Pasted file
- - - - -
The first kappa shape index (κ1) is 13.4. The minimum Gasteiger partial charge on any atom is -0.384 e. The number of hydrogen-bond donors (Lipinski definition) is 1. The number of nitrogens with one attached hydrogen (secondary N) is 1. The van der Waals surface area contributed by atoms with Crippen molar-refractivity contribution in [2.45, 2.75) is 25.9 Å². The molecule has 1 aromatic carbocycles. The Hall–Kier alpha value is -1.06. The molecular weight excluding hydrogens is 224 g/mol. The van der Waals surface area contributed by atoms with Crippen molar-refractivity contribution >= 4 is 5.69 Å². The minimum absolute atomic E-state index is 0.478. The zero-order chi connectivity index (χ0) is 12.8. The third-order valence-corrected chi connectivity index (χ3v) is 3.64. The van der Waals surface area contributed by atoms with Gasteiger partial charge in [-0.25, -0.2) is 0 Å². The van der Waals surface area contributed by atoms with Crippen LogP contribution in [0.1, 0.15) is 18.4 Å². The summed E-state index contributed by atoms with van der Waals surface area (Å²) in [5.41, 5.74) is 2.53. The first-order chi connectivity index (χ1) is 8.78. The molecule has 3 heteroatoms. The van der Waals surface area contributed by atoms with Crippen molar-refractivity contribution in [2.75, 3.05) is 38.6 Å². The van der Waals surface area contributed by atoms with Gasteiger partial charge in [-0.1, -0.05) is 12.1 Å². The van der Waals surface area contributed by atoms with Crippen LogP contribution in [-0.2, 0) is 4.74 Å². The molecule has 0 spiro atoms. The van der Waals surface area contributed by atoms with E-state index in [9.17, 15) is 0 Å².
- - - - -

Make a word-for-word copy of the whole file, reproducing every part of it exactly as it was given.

The first kappa shape index (κ1) is 13.4. The minimum Gasteiger partial charge on any atom is -0.384 e. The number of hydrogen-bond donors (Lipinski definition) is 1. The number of nitrogens with one attached hydrogen (secondary N) is 1. The van der Waals surface area contributed by atoms with Crippen molar-refractivity contribution in [2.45, 2.75) is 25.9 Å². The molecule has 1 aromatic carbocycles. The Hall–Kier alpha value is -1.06. The molecular weight excluding hydrogens is 224 g/mol. The van der Waals surface area contributed by atoms with Crippen molar-refractivity contribution >= 4 is 5.69 Å². The minimum absolute atomic E-state index is 0.478. The zero-order chi connectivity index (χ0) is 12.8. The third-order valence-corrected chi connectivity index (χ3v) is 3.64. The van der Waals surface area contributed by atoms with Gasteiger partial charge in [-0.25, -0.2) is 0 Å². The van der Waals surface area contributed by atoms with Crippen LogP contribution in [0.1, 0.15) is 18.4 Å². The summed E-state index contributed by atoms with van der Waals surface area (Å²) in [5.41, 5.74) is 2.53. The first-order chi connectivity index (χ1) is 8.78. The molecule has 3 heteroatoms. The van der Waals surface area contributed by atoms with Crippen molar-refractivity contribution in [2.75, 3.05) is 38.6 Å². The van der Waals surface area contributed by atoms with Gasteiger partial charge in [-0.1, -0.05) is 12.1 Å². The van der Waals surface area contributed by atoms with Crippen LogP contribution in [-0.2, 0) is 4.74 Å². The molecule has 0 spiro atoms. The van der Waals surface area contributed by atoms with E-state index in [9.17, 15) is 0 Å².